Little Lord Fauntleroy: he's back and not just on the telly Some parents have fallen for velvet and lace

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The Independent Online
THE look is unmistakeable, as is the note of scorn when the name is pronounced. The small boy in the black velvet Van Dyke suit, knickerbockers, extravagant collar and cuffs can only be . . . Little Lord Fauntleroy.

He's back. You may not have noticed. It was teatime on New Year's Day and you were probably still recovering. But Frances Hodgson Burnett's 1886 novel of the New York kid who becomes heir to an Earl is BBC1's new classic serial, and you can tune into thesecond episode at 5pm this evening.

To judge by its favourable critical reception, the series may well provoke a reappraisal of the Fauntleroy character, not at all the sissy and fop of popular legend, says Julian Fellowes, who adapted the book for television, but "a very nice fellow, a likeable boy, quite tough in his morality."

More visibly, it may revive interest in the Fauntleroy look. Mr Fellowes would not object. He despairs, he says, of the way children dress today in their trainers and tracksuits "that look as attractive as a custard pie in the face", and wonders if the current tide of BBC costume dramas might remind people of clothes that did not look like sacks. "People are nostalgic for a world in which people knew what was what, a world in which the majority of the population lived by the rules," he says.

There are families, of course, for whom the look has never gone away. Putting children in these traditional, formal clothes, gives a sense of order to what might otherwise be chaos. Some parents want their little Charles or Harry to look like a prince, even if he doesn't behave like one.

Take Julia Korner, a valuer of paintings at Christies. She dresses her children, William, aged three, and Helena, 15 months, in traditional children's clothes, some of which, like a pair of 100-year-old Austrian lederhosen, have been passed down the family through generations. Master William Korner is a modern Fauntleroy, give or take a bow or two.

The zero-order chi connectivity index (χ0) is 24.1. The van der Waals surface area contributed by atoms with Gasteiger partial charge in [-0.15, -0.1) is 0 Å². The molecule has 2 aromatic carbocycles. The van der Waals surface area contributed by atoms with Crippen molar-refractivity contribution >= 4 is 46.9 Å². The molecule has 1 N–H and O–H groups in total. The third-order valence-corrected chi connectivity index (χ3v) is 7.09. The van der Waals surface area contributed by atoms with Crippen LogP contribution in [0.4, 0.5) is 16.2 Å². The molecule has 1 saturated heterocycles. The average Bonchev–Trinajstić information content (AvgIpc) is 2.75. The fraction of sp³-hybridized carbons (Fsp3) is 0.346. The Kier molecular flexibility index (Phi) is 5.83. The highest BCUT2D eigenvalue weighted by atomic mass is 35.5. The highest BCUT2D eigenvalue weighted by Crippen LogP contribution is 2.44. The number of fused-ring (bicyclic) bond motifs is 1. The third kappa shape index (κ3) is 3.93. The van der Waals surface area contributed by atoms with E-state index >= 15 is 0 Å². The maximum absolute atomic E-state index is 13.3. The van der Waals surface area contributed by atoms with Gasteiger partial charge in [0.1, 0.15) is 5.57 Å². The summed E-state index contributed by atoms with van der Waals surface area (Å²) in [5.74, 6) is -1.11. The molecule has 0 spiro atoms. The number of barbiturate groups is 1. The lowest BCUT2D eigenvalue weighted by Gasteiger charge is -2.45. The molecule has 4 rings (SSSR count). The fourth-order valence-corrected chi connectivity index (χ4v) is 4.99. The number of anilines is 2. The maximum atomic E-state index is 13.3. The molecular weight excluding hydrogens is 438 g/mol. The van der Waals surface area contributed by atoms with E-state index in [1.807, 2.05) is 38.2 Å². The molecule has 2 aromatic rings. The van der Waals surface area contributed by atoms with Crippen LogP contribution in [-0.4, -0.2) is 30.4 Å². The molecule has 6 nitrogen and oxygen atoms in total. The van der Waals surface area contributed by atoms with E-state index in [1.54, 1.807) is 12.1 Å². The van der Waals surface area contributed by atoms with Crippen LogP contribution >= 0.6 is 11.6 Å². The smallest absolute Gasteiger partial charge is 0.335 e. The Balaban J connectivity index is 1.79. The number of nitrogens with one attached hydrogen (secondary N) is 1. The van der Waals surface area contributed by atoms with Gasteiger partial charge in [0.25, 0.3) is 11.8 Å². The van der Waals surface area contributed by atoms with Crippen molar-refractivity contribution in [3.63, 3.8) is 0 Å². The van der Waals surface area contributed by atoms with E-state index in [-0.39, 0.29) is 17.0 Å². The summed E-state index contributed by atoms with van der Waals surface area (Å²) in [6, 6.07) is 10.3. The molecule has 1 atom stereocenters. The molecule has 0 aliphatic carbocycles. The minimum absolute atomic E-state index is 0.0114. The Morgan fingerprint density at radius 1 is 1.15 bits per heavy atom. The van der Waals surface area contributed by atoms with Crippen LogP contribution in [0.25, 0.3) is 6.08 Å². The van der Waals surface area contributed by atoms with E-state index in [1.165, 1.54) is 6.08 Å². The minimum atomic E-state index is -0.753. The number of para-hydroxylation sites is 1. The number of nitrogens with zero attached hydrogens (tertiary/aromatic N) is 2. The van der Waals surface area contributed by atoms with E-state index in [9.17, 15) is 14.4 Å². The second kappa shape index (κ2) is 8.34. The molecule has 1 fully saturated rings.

"There is a real return to traditional childrenswear," says Mrs Korner, who shudders at the thought of those synthetic Batman and Thunderbirds pyjamas you see on the High Street. "I don't wish to instil this taste in my children. And anyway, it would give them nightmares." William sleeps in pure cotton striped or checked pj's.

William's wardrobe also includes a pair of shooting breeches which he wears when he follows his father and grandfather out shooting in Scotland. And of course, he has a kilt, another heirloom. He wears his leather lederhosen, which have been worn by 50 members of the Austrian side of William's family before him, with knee-high shooting stockings decorated with pompoms, and a wide, round-collared blouse.

Special clothes might be bought from Young England, the upmarket childrenswear shop in Chelsea which is managed by Barbara Barnes, former nanny to Princes Harry and William. If anybody knows how to dress an aspiring aristocrat, it is she. One of the best-selling items before Christmas was a wool coat with a velvet collar, as worn by Prince Charles as a boy. Lace collars and velvet suits can be made to order.

Most of William and Helena's everyday clothes come from a mail order company called Golly Gosh Designs. The company's clients cross all bands of society, from ladies and countesses to Mr and Mrs Everyday. Corduroy knickerbockers are the best sellers, at around £23 a pair.

Jane Beard, a director of the company, says Americans swoon at the sight of children dressed in typical English style. "They love it," she says. "I think people will be inspired to go out and buy a party outfit for their children after seeing Little LordFauntleroy, but I don't think the full-blown page boy look will catch on for everyday wear."

But Miranda Allard, owner of Chiswick-based designer clearance shop Smarty Pants, suspects sightings of Little Lord Fauntleroys might become more frequent, and not just in Hello! magazine. Her largest order for traditional children's clothes before Christmas came from a council estate, she says.

Yvonne Gilbert, an illustrator based in Newcastle upon Tyne, made flamboyant, foppish clothes for her son, Thomas, which he wore until the age of seven.

But no matter how angelic he started off in the morning, with his long blond ringlets, Victorian-style sailor suits and boots, his mother says: "Give him a muddy puddle and he'd roll in it."

Thomas endured teasing for his golden locks until the age of five when he decided to have them cut off. Now aged ten, nearer the age of Fauntleroy, he has developed his own sometimes theatrical interest in clothes, although he swapped his sailor suits for a leather jacket when he was seven. Little Lord Fauntleroy was, after all, a bit on the sissy side.

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